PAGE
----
While the town’s water and water system is closely monitored for quality, even the four sites cited by the Fort Collins Coloradoan in its Sunday story — the YMCA of the Rockies, Covenant Heights Camp and Retreat, Prospect Mountain Water Company, and Ravencrest Chalet — have each taken measures to ensure the quality of their drinking water is up to the levels required by state and federal agencies.
According to documents that the Coloradoan was able to obtain, each of those sites had test results that equaled or exceeded the federal action level of 15ppb in recent years.
Wwater samples tested at the YMCA of the Rockies, 2515 Tunnel Road, were found to have exceeded 15ppb four times since 2012, the Coloradoan reported. Those tests involved 10-60 samples taken around the property. The Coloradoan also reported that at least one sample each year since 2012 has tested at or above 15ppb.
YMCA of the Rockies collects water from the Wind River Stream diversion, not the Town of Estes Park. It then disinfects the water, and distributes it to guests and staff.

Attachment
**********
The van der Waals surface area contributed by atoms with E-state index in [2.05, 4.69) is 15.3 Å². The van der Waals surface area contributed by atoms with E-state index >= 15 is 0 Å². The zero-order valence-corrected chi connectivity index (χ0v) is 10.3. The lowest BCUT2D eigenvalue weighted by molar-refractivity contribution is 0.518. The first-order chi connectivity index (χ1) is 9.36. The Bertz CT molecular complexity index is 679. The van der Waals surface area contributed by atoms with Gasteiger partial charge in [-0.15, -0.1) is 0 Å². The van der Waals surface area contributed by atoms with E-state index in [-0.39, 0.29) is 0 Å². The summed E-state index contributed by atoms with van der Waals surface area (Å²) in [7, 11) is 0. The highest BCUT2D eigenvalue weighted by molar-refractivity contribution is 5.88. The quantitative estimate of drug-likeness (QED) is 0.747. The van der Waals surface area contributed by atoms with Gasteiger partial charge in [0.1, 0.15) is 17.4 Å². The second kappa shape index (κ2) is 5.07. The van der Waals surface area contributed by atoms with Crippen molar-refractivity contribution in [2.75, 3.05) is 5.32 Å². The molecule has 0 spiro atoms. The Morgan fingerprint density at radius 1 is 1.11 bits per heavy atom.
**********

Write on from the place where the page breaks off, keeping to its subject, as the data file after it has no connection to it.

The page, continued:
Martha Sortland, the Communications Director at the YMCA of the Rockies, told the Coloradoan that she believed the elevated levels of lead in drinking water were caused by water left in pipes too long.
When contacted on Wednesday, Sortland told the Trail-Gazette that providing safe drinking water for guests was a high priority, one that the business takes seriously. She added that a lot of time and money is invested in the operation of the water system to ensure water quality.
“The Colorado Department of Public Health and Environment provides regulations for safe drinking water,” Sortland said. “Our water falls within those regulations and always has.
“We are committed to adhering to Colorado state water regulations and we will continue to do so unequivocally.
“We have five full-time certified water treatment operators on staff at Estes Park Center, and we have partnered with the experts at JVA Consulting, an independent, third party contractor with expert credentials and experience in water quality management.”